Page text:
Tainer said the two new studies in Science may have come to different results than theirs because of the methodologies used, the precision used to detect arsenates and the provenance of the cells. He said the authors of the two new papers “may well regret some of their statements” in the future.

“There are many reasons not to find things — I don’t find my keys some mornings,” he said. “That doesn’t mean they don’t exist. The absence of a finding is not definitive.”

Wolfe-Simon and her numerous collaborators had made samples of GFAJ-1 broadly available after her initial results caused a storm of controversy, but she and Tainer said they may have been contaminated or modified in transit.

Even the Catholic Church admitted it was wrong when faced with the overwhelming evidence that the Sun does not revolve around the Earth. And we’ve just discussed scientific megablunders with regard to Ronald Breslow and the space dinosaurs paper: when you are spectacularly wrong, you need to admit it for people to let you move on. Denying or ignoring your mistakes prolongs the story.

The second rule of getting yourself out of a hole is to grab a life-line if someone offers you one. Wolfe-Simon could have easily jumped on the “good news” of the GFAJ-1 story by embracing the bacterium’s remarkable resistance to arsenic—which was verified. Instead, it appears as though FWS has doubled down behind the initial report. I’ll keep an open mind when she presents her newest results, but I don’t expect much.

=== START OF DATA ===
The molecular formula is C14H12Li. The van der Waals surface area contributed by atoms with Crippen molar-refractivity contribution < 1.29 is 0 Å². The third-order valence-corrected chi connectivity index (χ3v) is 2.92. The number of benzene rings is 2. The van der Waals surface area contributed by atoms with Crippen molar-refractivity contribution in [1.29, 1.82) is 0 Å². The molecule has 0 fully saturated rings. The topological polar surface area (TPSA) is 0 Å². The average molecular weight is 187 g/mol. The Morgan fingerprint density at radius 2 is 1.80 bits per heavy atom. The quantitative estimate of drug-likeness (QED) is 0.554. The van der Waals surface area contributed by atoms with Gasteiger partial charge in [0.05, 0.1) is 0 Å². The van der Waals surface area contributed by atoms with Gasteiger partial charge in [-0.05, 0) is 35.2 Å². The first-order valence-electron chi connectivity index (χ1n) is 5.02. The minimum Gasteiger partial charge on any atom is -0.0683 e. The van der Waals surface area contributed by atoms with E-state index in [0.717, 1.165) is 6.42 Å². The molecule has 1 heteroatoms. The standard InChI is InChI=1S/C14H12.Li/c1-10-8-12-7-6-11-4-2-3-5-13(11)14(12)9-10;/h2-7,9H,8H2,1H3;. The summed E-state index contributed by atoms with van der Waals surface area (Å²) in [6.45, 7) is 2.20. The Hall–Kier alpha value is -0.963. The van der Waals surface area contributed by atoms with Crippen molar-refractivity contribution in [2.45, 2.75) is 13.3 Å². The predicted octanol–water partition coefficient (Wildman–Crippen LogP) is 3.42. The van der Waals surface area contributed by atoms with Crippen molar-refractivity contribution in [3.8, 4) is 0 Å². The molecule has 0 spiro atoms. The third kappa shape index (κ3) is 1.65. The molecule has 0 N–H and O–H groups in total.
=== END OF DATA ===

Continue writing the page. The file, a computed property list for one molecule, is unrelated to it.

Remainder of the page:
As an aside, it is interesting to note that Science (with a capital “S”) got dragged through the mud again. As if publishing the flawed initial report wasn’t bad enough, the magazine was forced to publish the Redfield and Erb papers prematurely because Redfield broke the embargo on her own paper at a decided to present the results yesterday at a popular conference on evolution. What a mess for Science!

12 Responses to “Arsenic Death”

  1. Special Guest Lecturer Says:

    Regarding the embargo breaking – it’s not really a mess and Redfield was not behaving badly. Both new Science papers had been peer reviewed and accepted. Their scheduling publication times were a subject to the publication needs of the journal, not because they were somehow not yet ready for dissemination.